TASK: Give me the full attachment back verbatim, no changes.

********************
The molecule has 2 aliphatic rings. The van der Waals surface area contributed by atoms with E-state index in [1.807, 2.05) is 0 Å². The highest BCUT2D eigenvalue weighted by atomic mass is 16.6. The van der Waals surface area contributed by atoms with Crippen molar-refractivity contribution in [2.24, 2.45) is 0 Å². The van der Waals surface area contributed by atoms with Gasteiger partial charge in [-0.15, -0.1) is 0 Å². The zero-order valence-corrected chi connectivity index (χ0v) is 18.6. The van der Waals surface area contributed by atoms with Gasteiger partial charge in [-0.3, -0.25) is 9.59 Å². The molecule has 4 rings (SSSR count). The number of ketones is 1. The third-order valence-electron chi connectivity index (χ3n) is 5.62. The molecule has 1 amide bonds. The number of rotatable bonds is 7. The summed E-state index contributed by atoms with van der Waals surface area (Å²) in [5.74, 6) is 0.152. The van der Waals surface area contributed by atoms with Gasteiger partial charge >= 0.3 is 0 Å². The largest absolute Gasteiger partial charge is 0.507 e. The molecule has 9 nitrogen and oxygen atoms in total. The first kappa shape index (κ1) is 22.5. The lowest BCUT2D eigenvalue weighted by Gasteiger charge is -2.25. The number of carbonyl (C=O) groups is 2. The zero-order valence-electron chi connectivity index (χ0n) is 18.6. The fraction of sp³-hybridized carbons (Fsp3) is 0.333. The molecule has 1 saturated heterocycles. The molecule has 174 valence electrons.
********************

The molecule has 2 aliphatic rings. The van der Waals surface area contributed by atoms with E-state index in [1.807, 2.05) is 0 Å². The highest BCUT2D eigenvalue weighted by atomic mass is 16.6. The van der Waals surface area contributed by atoms with Crippen molar-refractivity contribution in [2.24, 2.45) is 0 Å². The van der Waals surface area contributed by atoms with Gasteiger partial charge in [-0.15, -0.1) is 0 Å². The zero-order valence-corrected chi connectivity index (χ0v) is 18.6. The van der Waals surface area contributed by atoms with Gasteiger partial charge in [-0.3, -0.25) is 9.59 Å². The molecule has 4 rings (SSSR count). The number of ketones is 1. The third-order valence-electron chi connectivity index (χ3n) is 5.62. The molecule has 1 amide bonds. The number of rotatable bonds is 7. The summed E-state index contributed by atoms with van der Waals surface area (Å²) in [5.74, 6) is 0.152. The van der Waals surface area contributed by atoms with Gasteiger partial charge >= 0.3 is 0 Å². The largest absolute Gasteiger partial charge is 0.507 e. The molecule has 9 nitrogen and oxygen atoms in total. The first kappa shape index (κ1) is 22.5. The lowest BCUT2D eigenvalue weighted by Gasteiger charge is -2.25. The number of carbonyl (C=O) groups is 2. The zero-order valence-electron chi connectivity index (χ0n) is 18.6. The fraction of sp³-hybridized carbons (Fsp3) is 0.333. The molecule has 1 saturated heterocycles. The molecule has 174 valence electrons.